Monday, May 2, 2011
Portlandia in Detroit: Lunch with Maria Stuart of R. Stuart & Co. Winery
One thing I've noticed whenever I go to a different city for any length of time and come back to Detroit is that Detroiters tend to be very ...
"... provincial," Maria Stuart offers to me over lunch, an honest observation as we talk about both of our experiences with the city.
As a native metro Detroiter herself, Maria left the area over 20 years ago. She went to school in Indiana, worked in Chicago, fell in love in Washington and raised a family in Oregon - where she and her husband now own their eponymous winery and wine bar, R. Stuart + Co. Maria visits regularly to see her parents as well as for business, but admits she wouldn't move back. Not because she's "one of those" Detroit ex-pats, but because she sees there's a great big world out there outside of Detroit.
Something Detroiters seem to forget.
I hypothesize that maybe it's because Detroiters aren't as well-traveled as people in other cities ... in Chicago or New York, you're hard-pressed to find anyone actually from Chicago or New York, but here everyone's born and bred. But as I later reflected on this conversation, once again on my way home from Chicago, I decided I don't think it's that ... there also seems to be a certain level of irrationally fierce loyalty on the part of the city's self-annointed image keepers. In Chicago or New York, people will regale you with their stories of exotic trips to Japan or South America or Thailand. People in Detroit do go to Japan and South America and Thailand ... but they still spend all their time talking about Detroit. Which leads to a certain amount of geographical narcissism. And let's not even start on the vitriolic verbal wars of City v. Suburbs. Hence, provincial.
But there is in fact a whole entire world outside of Detroit. And that world is Portland.
"Are you familiar with that show 'Portlandia'?" AM I?!? "Well, it's just like that."
By "that" she means ... well, just watch this video.
But the dream of the '90s is alive in Portland, and I happened to really like the '90s.
In Portland, everything is sourced locally. And not just Sam Schmuck Pizza Place down the corner jumping on the "buy local" bandwagon by touting the fact that they get their tomatoes from local farms in the summer (I mean, DAMN, I should hope so); we're talking the entire city center is surrounded by farms, people raising livestock, nature, wildlife ... plus they have a longer growing season with much more temperate weather conditions than we see in Michigan. They may lack the agricultural diversity we have here, but they make up for it in their utilization. "It's just strange coming here and not having access to that," Stuart says.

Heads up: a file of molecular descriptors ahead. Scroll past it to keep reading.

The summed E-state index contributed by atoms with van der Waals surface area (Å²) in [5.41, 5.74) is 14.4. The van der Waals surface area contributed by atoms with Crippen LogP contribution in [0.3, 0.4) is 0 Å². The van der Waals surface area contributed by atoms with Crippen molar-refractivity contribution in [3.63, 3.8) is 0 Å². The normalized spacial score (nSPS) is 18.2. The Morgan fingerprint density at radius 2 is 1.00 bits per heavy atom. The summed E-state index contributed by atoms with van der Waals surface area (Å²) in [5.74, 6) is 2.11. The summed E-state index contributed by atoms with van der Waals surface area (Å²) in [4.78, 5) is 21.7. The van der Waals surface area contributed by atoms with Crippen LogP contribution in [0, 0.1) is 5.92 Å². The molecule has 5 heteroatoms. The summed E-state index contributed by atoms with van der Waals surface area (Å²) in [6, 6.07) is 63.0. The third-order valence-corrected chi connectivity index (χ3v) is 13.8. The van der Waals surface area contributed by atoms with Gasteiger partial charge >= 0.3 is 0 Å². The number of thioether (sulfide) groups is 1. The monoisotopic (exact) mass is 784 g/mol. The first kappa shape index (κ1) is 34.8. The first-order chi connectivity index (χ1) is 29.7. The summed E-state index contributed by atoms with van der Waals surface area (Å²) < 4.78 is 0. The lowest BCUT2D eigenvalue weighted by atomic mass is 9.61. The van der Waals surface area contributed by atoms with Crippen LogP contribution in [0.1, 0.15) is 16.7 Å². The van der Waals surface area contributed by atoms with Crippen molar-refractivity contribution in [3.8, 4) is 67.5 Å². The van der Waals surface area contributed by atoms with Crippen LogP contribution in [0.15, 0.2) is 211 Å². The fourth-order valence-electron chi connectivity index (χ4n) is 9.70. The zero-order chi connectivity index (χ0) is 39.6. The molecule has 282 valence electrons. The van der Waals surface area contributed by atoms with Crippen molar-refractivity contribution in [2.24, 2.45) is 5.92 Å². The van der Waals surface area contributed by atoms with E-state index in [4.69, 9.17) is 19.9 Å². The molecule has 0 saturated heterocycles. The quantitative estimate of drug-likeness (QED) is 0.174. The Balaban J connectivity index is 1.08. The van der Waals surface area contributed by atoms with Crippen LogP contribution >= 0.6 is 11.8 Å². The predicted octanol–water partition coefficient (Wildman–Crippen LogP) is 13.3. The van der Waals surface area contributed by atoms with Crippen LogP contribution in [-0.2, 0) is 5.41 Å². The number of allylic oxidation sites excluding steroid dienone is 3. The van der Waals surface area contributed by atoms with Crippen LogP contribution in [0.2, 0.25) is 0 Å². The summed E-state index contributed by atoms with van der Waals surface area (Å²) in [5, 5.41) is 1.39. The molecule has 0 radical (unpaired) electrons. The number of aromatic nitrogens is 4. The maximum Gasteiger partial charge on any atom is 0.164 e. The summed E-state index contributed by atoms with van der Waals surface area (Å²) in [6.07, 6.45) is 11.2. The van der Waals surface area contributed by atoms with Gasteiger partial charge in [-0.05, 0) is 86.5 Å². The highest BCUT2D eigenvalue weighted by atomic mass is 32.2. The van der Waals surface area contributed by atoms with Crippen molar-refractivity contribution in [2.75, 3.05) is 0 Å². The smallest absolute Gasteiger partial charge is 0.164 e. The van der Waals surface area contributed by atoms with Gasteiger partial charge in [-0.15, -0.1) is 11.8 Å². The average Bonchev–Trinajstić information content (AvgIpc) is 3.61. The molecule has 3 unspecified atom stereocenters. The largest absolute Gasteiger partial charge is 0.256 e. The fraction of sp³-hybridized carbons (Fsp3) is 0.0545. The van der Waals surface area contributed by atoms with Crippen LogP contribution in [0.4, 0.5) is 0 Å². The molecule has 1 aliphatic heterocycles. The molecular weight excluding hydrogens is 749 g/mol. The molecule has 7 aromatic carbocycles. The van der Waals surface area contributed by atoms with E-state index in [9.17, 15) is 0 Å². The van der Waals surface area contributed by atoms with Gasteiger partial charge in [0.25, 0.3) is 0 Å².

At this point I'm still fixated on the image of two people trying to order chicken, but there is a certain level of romance in her words which make me wonder about this strange and wonderful land - this food mecca - known as "Portland."
The R. Stuart Winery was established in 2002 by Maria, her husband (and winemaker) Rob, and two other partners, Patricia Rogers ("sales diva") and Frank Blair ("champagne aficionado"). The winery is located in McMinnville in Oregon's Willamette Valley, about 90 minutes outside Portland. "We wanted to be free to do our own thing and not be part of a corporate system," she explains. Maria had spent years in the food industry, selling wine to restaurants in Chicago and later getting involved in event planning and PR on the northwest coast. Rob spent 20 years as a winemaker in California, Washington and most recently at Erath Vineyards in Oregon.
It is also worth noting (for the sake of just a really sweet story that will make you want to fall in love with this couple and this winery) that Maria and Rob met at the International Pinot Noir Celebration in Oregon in 1990. She didn't just fall in love with Oregon Pinots that weekend ... the two of them would go on to make their own Pinot Noir together, as well as babies. There is no better pairing with wine than l'amour. (After that weekend she immediately left Chicago and joined Rob in Washington; they married in 1992. She later also spent four years as Executive Director of that high-profile event.)
Currently the winery produces about 20,000 cases per year. They work very closely with their fruit farmers to ensure that the fruit meets their quality standards, carefully choosing their vineyards from around the state to give them a wide range of diversity in flavor and character in their fruit. These are then blended into their popular Big Fire label, which offers a Pinot Noir, Pinot Gris and Dry Rose. Their signature label, "R. Stuart and Co.," features blends and single-vineyard wines.
The Big Fire label was designed to be a more accessible, more affordable, more approachable wine - something you can pick up for a casual night, enjoy at the dinner table or with friends, and not be forced to splurge or feel like you must save it for a special occasion. The idea is that good wine doesn't have to be expensive, and also that a so-called "lesser" label doesn't actually have to mean "lesser." "You can tell the similarities [between the Big Fire and R. Stuart labels], that they are siblings and that Rob made them." Rob doesn't hold back in making these approachable wines, nor are they cast-offs from their signature label (as is the case with so many other wineries and their second-label wines ... and I'll also give you a little insider info SIDEBAR you can break out the next time you find yourself in an "All Hail the Napa Valley Red" conversation: Duckhorn's Decoy label is made from the same grapes from the same vineyards and aged in the same barrels as its much more expensive big brother; a particular barrel only becomes "Decoy" when the winemaker does a barrel sample and decides it's not quite up to Duckhorn snuff ... which means your bottle of Decoy could simply be the result of a night of too-spicy food lingering on the palate or just a bad mood). They were among the first to offer an affordable Pinot, which many thought simply couldn't be done; now everyone is doing it.